We are in the process of developing a policy for processing repair and voluntary upgrade applications, which will sometimes include replacement of components like a distribution box or header line. We know there is variability in handling these types of applications so we are hoping to have the Commissioner review and endorse a policy to improve consistency and interpretation.

The Sewage Handling and Disposal Regulations, at 12VAC-610-280.C, became effective in July, 2000 (over 15 years ago). On December 7, 2011, performance regulations (12VAC5-613) became effective, which are supplemental to 12VAC5-610, meaning the regulations work together (see 12VAC5-613-40.A). Section 280.C requires adherence to Parts IV and V to the greatest extent possible, and presumably, it is always possible to adhere to the performance regulations found in 12VAC5-613, which is supplemental.

Va. Code Section 32.1-164.1:1 became effective in 2004 (it was subsequently modified in 2005, 2011, and 2015). Again, all of this change occurred after the effective date of 12VAC5-610-280.C. The law specifically states when “the Board's regulations impose (i) a requirement for treatment beyond the level of treatment provided by the existing onsite sewage system when operating properly or (ii) a new requirement for pressure dosing, the owner may request a waiver from such requirements.” Hence, the EH manager can no longer waive requirements as noted in the Section 280.C. When the Board’s regulations require treatment or pressure dosing, the owner can waive that requirement pursuant to Va. Code Section 32.1-164.1:1. When repairing a failing sewage system or voluntarily upgrading one, the law requires VDH to treat them the same (see Va. Code Section 32.1-164.1:3).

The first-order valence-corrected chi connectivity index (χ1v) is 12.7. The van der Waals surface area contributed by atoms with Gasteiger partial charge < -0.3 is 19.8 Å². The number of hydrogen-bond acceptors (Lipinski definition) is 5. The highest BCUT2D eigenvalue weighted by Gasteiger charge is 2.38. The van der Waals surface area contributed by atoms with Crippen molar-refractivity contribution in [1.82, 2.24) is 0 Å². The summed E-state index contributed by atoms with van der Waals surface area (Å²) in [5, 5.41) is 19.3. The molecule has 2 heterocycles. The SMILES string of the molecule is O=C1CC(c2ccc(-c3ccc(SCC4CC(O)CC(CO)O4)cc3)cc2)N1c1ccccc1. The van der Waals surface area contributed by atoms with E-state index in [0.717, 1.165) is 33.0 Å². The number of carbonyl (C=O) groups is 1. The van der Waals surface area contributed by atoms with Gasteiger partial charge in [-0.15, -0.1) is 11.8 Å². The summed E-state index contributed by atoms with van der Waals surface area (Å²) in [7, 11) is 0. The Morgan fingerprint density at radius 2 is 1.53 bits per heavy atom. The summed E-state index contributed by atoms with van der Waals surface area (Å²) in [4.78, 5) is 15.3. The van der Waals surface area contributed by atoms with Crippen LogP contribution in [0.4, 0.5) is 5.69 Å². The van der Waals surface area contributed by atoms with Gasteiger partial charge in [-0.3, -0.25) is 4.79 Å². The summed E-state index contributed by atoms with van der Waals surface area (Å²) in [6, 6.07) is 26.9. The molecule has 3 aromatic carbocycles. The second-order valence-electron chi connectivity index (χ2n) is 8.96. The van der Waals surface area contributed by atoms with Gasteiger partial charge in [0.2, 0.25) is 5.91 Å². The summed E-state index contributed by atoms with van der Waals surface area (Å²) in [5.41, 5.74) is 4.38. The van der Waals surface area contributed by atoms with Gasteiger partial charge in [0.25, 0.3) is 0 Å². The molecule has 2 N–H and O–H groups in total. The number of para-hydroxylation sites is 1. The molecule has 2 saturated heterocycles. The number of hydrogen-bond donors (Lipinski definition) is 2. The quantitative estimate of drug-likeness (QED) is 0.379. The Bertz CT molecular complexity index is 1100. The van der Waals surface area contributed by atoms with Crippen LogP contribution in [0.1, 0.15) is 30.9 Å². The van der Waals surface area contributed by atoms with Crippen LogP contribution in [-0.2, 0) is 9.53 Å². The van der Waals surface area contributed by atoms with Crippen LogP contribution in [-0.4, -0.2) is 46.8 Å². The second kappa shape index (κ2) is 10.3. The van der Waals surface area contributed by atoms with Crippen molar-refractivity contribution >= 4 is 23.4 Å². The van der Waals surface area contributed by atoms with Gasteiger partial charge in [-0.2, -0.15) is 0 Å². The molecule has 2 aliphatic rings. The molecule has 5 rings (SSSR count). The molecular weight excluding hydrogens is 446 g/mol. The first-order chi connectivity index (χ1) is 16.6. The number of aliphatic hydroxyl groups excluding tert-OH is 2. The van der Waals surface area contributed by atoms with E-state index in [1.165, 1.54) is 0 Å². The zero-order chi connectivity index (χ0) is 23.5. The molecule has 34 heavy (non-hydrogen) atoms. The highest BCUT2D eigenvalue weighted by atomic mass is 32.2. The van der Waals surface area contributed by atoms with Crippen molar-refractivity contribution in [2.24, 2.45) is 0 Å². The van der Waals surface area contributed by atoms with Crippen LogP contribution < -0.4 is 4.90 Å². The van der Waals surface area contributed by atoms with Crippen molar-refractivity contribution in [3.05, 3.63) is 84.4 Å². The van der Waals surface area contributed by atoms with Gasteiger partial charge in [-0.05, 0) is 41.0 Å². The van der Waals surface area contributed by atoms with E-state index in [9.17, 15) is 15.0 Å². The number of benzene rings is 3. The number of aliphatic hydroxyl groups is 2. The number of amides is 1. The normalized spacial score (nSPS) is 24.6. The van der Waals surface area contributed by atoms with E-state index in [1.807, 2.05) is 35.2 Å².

With a waiver from pressure dosing or treatment as provided in the Code, then a property owner does not need a variance pursuant to 12VAC5-610-190. A variance is different from the waiver described in the Code. The Commissioner grants variances from the regulations; in contrast, owners request and receive waivers pursuant to the Code without the need for a variance. The waiver in the Code is specific to pressure dosing or treatment while the Commissioner’s authority for granting a variance can apply to pressure dosing, treatment, or other regulations. The options can be confusing: owners can request a variance or receive a waiver; they can receive a variance and a waiver; they can get a variance without a waiver, they can receive a variance even if a waiver was possible.

A sewage system failure means sewage discharging onto the ground surface or backing into the home. When a violation is observed, staff must issue a Notice of Alleged Violation (NOAV) as required by 12VAC5-610-170.A. Until the local health department completes its enforcement action and acknowledges the owner has returned the system to normal function (and no additional action is required), then the sewage system continues to be monitored for additional actions that might be expected over time.

We do not have an on/off switch for voluntary upgrade and repair, such that VDH expects a repair on Day 1 (I see sewage on the ground surface), a voluntary upgrade on Day 2 (I do not see sewage anymore), a repair again on Day 3 (I see sewage once again), and back to a voluntary upgrade on Day 4 (I do not see sewage now). Once the NOAV is issued, VDH asks for action and it is up to VDH to determine how long to monitor the situation and what corrective actions should be explored. The owner can request an IFFC if they do not agree with the NOAV or requested corrective actions. It is truly a case-by-case decision and subject to VDH’s discretion depending on the facts.

The program is complicated as the law and regulation has changed over time with no change to 12VAC5-610-280.C. We are always looking for ways to simplify. VDH would not expect an applicant to fully adhere to all requirements of the regulations.

Dwayne Roadcap
Director, Division of Onsite Sewage,